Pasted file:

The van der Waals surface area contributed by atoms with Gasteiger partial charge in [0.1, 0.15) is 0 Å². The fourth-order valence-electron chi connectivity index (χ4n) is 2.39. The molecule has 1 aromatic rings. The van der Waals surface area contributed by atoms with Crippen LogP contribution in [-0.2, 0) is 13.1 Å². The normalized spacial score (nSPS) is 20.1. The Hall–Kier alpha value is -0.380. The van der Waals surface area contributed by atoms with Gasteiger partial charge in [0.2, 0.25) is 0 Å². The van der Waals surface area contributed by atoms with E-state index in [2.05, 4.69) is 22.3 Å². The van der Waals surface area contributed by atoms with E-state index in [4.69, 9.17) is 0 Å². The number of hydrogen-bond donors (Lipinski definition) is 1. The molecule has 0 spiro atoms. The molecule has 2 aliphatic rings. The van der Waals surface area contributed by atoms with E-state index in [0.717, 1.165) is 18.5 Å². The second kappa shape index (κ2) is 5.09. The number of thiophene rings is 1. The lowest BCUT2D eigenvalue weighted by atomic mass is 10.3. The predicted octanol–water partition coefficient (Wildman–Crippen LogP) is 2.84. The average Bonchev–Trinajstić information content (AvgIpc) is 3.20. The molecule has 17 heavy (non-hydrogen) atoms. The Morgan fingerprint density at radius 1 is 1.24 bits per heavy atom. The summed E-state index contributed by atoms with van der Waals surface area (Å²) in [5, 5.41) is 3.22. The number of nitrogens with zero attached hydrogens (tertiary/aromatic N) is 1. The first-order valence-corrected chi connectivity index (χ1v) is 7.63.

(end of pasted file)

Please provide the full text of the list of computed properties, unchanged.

The van der Waals surface area contributed by atoms with Gasteiger partial charge in [0.1, 0.15) is 0 Å². The fourth-order valence-electron chi connectivity index (χ4n) is 2.39. The molecule has 1 aromatic rings. The van der Waals surface area contributed by atoms with Crippen LogP contribution in [-0.2, 0) is 13.1 Å². The normalized spacial score (nSPS) is 20.1. The Hall–Kier alpha value is -0.380. The van der Waals surface area contributed by atoms with Gasteiger partial charge in [0.2, 0.25) is 0 Å². The van der Waals surface area contributed by atoms with E-state index in [2.05, 4.69) is 22.3 Å². The van der Waals surface area contributed by atoms with E-state index in [4.69, 9.17) is 0 Å². The number of hydrogen-bond donors (Lipinski definition) is 1. The molecule has 0 spiro atoms. The molecule has 2 aliphatic rings. The van der Waals surface area contributed by atoms with E-state index in [0.717, 1.165) is 18.5 Å². The second kappa shape index (κ2) is 5.09. The number of thiophene rings is 1. The lowest BCUT2D eigenvalue weighted by atomic mass is 10.3. The predicted octanol–water partition coefficient (Wildman–Crippen LogP) is 2.84. The average Bonchev–Trinajstić information content (AvgIpc) is 3.20. The molecule has 17 heavy (non-hydrogen) atoms. The Morgan fingerprint density at radius 1 is 1.24 bits per heavy atom. The summed E-state index contributed by atoms with van der Waals surface area (Å²) in [5, 5.41) is 3.22. The number of nitrogens with zero attached hydrogens (tertiary/aromatic N) is 1. The first-order valence-corrected chi connectivity index (χ1v) is 7.63.